Columns & Blogs

Carolina Panthers made sure only Houston had a problem

Carolina Panthers wide receiver Philly Brown is still in Charlotte because he’s fast and he gets open. After Sunday, aren’t you glad?
Carolina Panthers wide receiver Philly Brown is still in Charlotte because he’s fast and he gets open. After Sunday, aren’t you glad?

The Carolina Panthers are 2-0. The last time they were 2-0 was – you’d have to go all the way back to 2014. The last time they were 3-0 was 2003.

What do you make of them after they opened with a victory at Jacksonville and on Sunday beat Houston 24-17 at Bank of America Stadium?

They haven’t been terribly impressive. All they’ve done is play well enough to beat teams they should beat.

If the Texans had a good quarterback, the Texans might have won. But the Texans don’t. They had the first pick in the 2014 draft, and selected South Carolina defensive end (now linebacker) Jadeveon Clowney. Only two quarterbacks went in the first round, Blake Bortles (whom the Panthers handled last week) and Johnny Manziel.

When Carolina signed quarterback Cam Newton to a contract worth more than $100 million, many of you complained. But if you have a good team and a mediocre quarterback, you are Houston.

With Ryan Mallett leading the offense, every Houston drive was up hill and into the wind. He completed one pass of more than 19 yards. The Texans have some great and some good players. But the only way they were going to win was if Carolina allowed it.

As is their tendency, the Panthers started slowly. After three drives they had amassed two first downs. They didn’t score until 11:30 remained in the second quarter.

You know what they did well? They went to their playmakers. Ted Ginn Jr. had dropped a pass early in such a way that he appeared to be mad at the ball. But he caught a 25-yard touchdown pass that put the Panthers up 7-3.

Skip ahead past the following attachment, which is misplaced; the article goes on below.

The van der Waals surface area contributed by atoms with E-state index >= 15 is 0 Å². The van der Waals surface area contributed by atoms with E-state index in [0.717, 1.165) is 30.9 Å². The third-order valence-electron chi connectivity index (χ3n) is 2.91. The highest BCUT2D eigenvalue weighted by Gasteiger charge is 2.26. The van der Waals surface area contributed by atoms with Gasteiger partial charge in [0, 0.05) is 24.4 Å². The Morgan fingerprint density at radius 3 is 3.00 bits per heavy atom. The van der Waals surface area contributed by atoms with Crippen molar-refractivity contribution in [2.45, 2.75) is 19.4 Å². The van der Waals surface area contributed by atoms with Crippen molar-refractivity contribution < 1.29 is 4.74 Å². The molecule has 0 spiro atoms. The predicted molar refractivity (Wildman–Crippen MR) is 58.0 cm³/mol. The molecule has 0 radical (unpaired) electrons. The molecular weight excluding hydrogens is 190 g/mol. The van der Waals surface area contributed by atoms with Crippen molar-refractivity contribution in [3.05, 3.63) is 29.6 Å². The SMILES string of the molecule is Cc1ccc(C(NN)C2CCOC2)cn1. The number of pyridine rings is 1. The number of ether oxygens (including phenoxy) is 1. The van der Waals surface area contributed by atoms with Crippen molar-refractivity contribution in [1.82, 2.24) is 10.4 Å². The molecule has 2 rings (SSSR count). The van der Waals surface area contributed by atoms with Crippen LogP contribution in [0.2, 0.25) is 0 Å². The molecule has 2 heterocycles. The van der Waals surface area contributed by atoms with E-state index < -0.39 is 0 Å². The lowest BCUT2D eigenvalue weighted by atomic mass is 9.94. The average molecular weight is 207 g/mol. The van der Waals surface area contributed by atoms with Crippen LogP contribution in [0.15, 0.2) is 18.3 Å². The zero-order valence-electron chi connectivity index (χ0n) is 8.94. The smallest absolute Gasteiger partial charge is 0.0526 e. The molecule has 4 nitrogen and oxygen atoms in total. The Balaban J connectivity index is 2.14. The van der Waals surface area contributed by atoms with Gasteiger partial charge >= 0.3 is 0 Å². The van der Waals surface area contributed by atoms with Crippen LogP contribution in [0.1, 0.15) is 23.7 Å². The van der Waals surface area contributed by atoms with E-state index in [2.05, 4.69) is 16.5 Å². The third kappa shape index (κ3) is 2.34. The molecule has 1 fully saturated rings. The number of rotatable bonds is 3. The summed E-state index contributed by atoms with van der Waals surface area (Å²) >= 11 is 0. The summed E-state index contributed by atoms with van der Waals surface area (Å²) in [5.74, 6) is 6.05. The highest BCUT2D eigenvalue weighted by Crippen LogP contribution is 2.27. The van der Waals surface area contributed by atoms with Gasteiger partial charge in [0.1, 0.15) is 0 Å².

In the fourth quarter, Cam Newton went to Philly Brown. Brown left Johnathan Joseph on a crisp post route and Newton left the ball for Brown to run down in the end zone for a 36-yard touchdown.

What did you think of Brown’s work?

Ginn said he had no problem with Brown.

“Y’all got a problem with him,” Ginn said. “That’s my boy.”

A few weeks ago many Panthers’ fans wanted Brown, and sometimes Ginn, to run a post pattern into the end zone, out of the stadium, beyond city limits and across the state line.

But Ginn and Brown started at receiver Sunday. Why? Because they can fly. Ginn is likely to be the fastest player on whatever field he steps, and Brown is not far behind him.

Lost amid the drops is that they repeatedly get open.

“You saw what Philly Brown is capable of,” says Panthers coach Ron Rivera. “I was really proud.”

Carolina’s defense was about what you’d expect it to be. The Texans were without their best runner, Arian Foster. They rushed for only 61 yards. Carolina’s Jonathan Stewart rushed for 62 yards and Newton rushed for 76.

Newton scored on one of the top 10 2-yard runs in NFL history. Newton dropped back to the 7 and took off for the end zone. As he crossed it, safety Rahim Moore, who is 6-1, hit Newton low. Newton flipped and would have planted the landing his landing if defensive end Jared Crick, who arrived late, hadn’t helped him to the ground.

Newton gave the Panthers the lead and every judge but the Russian gave Newton a 10.

The game was closer than it needed to be. Houston reached the Carolina 14 with 20 seconds remaining. The Texans, who clearly were inferior, were that close to tying the score.

But they didn’t.

Next Sunday the Panthers get New Orleans, which is 0-2, in Charlotte. For the first time this season the Panthers will face a fully grown quarterback in Drew Brees.

But thus far Brees hasn’t played like Brees. He was 24 of 38 in Sunday’s home loss to Tampa Bay with a touchdown and an interception. He was sacked four times and had a passer rating of 80.5. Tampa Bay rookie Jameis Winston’s rating was 114.6.

The Panthers have a fine opportunity. Neither flash nor a flip will be required.

All they have to do, one more time, is play well enough to beat a team they ought to beat.

Tom Sorensen: 704-358-5119,, @tomsorensen